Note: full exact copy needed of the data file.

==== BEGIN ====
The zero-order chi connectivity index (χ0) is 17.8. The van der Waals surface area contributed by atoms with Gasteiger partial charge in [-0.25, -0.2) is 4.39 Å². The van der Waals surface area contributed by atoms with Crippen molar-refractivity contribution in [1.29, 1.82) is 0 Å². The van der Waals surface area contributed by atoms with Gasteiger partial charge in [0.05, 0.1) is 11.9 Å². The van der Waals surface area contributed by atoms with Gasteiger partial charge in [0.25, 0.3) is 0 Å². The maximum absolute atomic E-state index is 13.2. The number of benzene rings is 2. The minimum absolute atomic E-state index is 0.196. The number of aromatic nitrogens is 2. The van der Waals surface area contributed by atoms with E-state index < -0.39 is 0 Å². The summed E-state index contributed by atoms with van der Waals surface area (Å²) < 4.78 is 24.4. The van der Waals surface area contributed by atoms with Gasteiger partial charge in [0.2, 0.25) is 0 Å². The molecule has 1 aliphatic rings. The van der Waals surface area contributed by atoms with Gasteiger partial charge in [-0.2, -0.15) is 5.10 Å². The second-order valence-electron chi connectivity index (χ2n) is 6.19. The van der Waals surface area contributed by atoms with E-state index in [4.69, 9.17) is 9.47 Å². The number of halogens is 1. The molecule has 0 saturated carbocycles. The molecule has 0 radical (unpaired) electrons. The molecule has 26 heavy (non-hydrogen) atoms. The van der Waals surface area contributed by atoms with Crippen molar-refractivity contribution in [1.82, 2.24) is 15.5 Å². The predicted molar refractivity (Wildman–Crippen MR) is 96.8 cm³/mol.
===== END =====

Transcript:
The zero-order chi connectivity index (χ0) is 17.8. The van der Waals surface area contributed by atoms with Gasteiger partial charge in [-0.25, -0.2) is 4.39 Å². The van der Waals surface area contributed by atoms with Crippen molar-refractivity contribution in [1.29, 1.82) is 0 Å². The van der Waals surface area contributed by atoms with Gasteiger partial charge in [0.05, 0.1) is 11.9 Å². The van der Waals surface area contributed by atoms with Gasteiger partial charge in [0.25, 0.3) is 0 Å². The maximum absolute atomic E-state index is 13.2. The number of benzene rings is 2. The minimum absolute atomic E-state index is 0.196. The number of aromatic nitrogens is 2. The van der Waals surface area contributed by atoms with E-state index < -0.39 is 0 Å². The summed E-state index contributed by atoms with van der Waals surface area (Å²) < 4.78 is 24.4. The van der Waals surface area contributed by atoms with Gasteiger partial charge in [0.2, 0.25) is 0 Å². The molecule has 1 aliphatic rings. The van der Waals surface area contributed by atoms with Gasteiger partial charge in [-0.2, -0.15) is 5.10 Å². The second-order valence-electron chi connectivity index (χ2n) is 6.19. The van der Waals surface area contributed by atoms with E-state index in [4.69, 9.17) is 9.47 Å². The number of halogens is 1. The molecule has 0 saturated carbocycles. The molecule has 0 radical (unpaired) electrons. The molecule has 26 heavy (non-hydrogen) atoms. The van der Waals surface area contributed by atoms with Crippen molar-refractivity contribution in [1.82, 2.24) is 15.5 Å². The predicted molar refractivity (Wildman–Crippen MR) is 96.8 cm³/mol.